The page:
Nile crocodiles are an invasive species in North America, and several specimens have been recently captured in South Florida, though no signs that the population is reproducing in the wild have been found.Genetic studies of Nile crocodiles captured in the wild in Florida have revealed that the specimens are all closely related to each other, suggesting a single source of the introduction. This source remains unclear, as their genetics do not match samples collected from captives at various zoos and theme parks in Florida. When compared to Nile crocodiles from their native Africa, the Florida wild specimens are most closely related to South African Nile crocodiles. It is unknown how many Nile crocodiles are currently at large in Florida. The animals likely were either brought there to be released, or are escapees.
Typically, Nile crocodiles are relatively inert creatures, as are most crocodilians and other large, cold-blooded creatures. More than half of the crocodiles observed by Cott (1961), if not disturbed, spent the hours from 9:00 am to 4:00 pm continuously basking with their jaws open if conditions were sunny. If their jaws are bound together in the extreme midday heat, Nile crocodiles may easily die from overheating. Although they can remain practically motionless for hours on end, whether basking or sitting in shallows, Nile crocodiles are said to be constantly aware of their surroundings and aware of the presence of other animalsHowever, mouth-gaping (while essential to thermoregulation) may also serve as a threat display to other crocodiles, for example when specimens have been observed mouth-gaping at night when overheating is not a risk. In Lake Turkana, crocodiles rarely bask at all through the day, unlike crocodiles from most other areas, for unknown reasons, usually sitting motionless partially exposed at the surface in shallows with no apparent ill effect from the lack of basking on land.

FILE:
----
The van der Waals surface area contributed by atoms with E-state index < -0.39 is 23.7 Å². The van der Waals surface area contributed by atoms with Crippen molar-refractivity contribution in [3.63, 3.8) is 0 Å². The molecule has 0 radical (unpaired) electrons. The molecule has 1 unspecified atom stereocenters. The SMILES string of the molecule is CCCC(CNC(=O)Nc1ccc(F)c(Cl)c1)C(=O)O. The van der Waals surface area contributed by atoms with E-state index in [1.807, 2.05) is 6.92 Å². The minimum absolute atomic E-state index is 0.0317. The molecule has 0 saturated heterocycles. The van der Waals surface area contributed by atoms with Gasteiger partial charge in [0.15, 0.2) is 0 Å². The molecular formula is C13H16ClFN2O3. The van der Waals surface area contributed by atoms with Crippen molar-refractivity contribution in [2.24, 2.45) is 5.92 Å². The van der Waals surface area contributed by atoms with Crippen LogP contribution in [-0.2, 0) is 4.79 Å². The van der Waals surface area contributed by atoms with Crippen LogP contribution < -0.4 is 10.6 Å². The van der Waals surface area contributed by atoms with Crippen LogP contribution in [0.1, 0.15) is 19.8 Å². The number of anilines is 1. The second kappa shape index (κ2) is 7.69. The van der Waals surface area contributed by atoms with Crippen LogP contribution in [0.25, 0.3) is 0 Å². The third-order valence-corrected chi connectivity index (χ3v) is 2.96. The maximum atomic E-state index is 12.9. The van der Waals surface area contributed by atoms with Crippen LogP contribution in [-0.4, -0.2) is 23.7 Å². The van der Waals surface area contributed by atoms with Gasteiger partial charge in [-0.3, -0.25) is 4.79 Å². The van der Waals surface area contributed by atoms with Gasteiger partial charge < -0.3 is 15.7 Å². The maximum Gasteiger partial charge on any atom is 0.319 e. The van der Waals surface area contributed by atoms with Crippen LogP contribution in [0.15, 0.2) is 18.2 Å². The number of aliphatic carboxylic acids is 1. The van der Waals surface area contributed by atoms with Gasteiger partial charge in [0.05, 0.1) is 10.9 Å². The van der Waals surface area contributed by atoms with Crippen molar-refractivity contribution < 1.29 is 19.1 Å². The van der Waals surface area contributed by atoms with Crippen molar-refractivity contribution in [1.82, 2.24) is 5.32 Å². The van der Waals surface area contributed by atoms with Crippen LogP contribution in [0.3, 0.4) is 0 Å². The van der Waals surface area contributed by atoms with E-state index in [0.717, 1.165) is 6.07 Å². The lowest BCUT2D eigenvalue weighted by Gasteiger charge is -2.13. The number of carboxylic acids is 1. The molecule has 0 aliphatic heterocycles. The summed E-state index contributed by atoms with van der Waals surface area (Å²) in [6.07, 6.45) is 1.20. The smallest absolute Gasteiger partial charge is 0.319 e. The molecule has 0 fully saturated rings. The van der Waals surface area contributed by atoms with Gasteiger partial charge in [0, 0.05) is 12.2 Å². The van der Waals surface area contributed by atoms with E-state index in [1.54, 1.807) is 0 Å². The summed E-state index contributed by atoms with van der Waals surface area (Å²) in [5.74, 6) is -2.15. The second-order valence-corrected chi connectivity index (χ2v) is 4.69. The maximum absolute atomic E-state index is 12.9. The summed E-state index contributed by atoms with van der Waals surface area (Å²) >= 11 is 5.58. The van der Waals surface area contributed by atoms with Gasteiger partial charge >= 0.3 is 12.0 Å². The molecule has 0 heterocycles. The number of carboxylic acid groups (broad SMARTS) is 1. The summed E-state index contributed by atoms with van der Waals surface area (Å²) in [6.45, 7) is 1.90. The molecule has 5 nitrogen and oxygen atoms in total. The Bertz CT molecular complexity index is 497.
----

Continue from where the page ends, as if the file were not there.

Crocodiles are deft and agile swimmers when motivated.
In South Africa, Nile crocodiles are more easily observed in winter because of the extensive amount of time they spend basking at this time of year. More time is spent in water in overcast, rainy, or misty days. In the southern reaches of their range, as a response to dry, cool conditions that they cannot survive externally, crocodiles may dig and take refuge in tunnels and engage in aestivation. Pooley found in Royal Natal National Park that during aestivation, young crocodiles of 60 to 90 cm (24 to 35 in) total length would dig tunnels around 1.2 to 1.8 m (3 ft 11 in to 5 ft 11 in) in depth for most, some tunnels measuring more than 2.7 m (8 ft 10 in), the longest there being 3.65 m (12 ft 0 in). Crocodiles in aestivation are totally lethargic, entering a state similar to animals that hibernate. Only the largest individuals engaging in aestivation leave the burrow to sun on warmest days, otherwise these crocodiles rarely left their burrows. Aestivation has been recorded from May to August.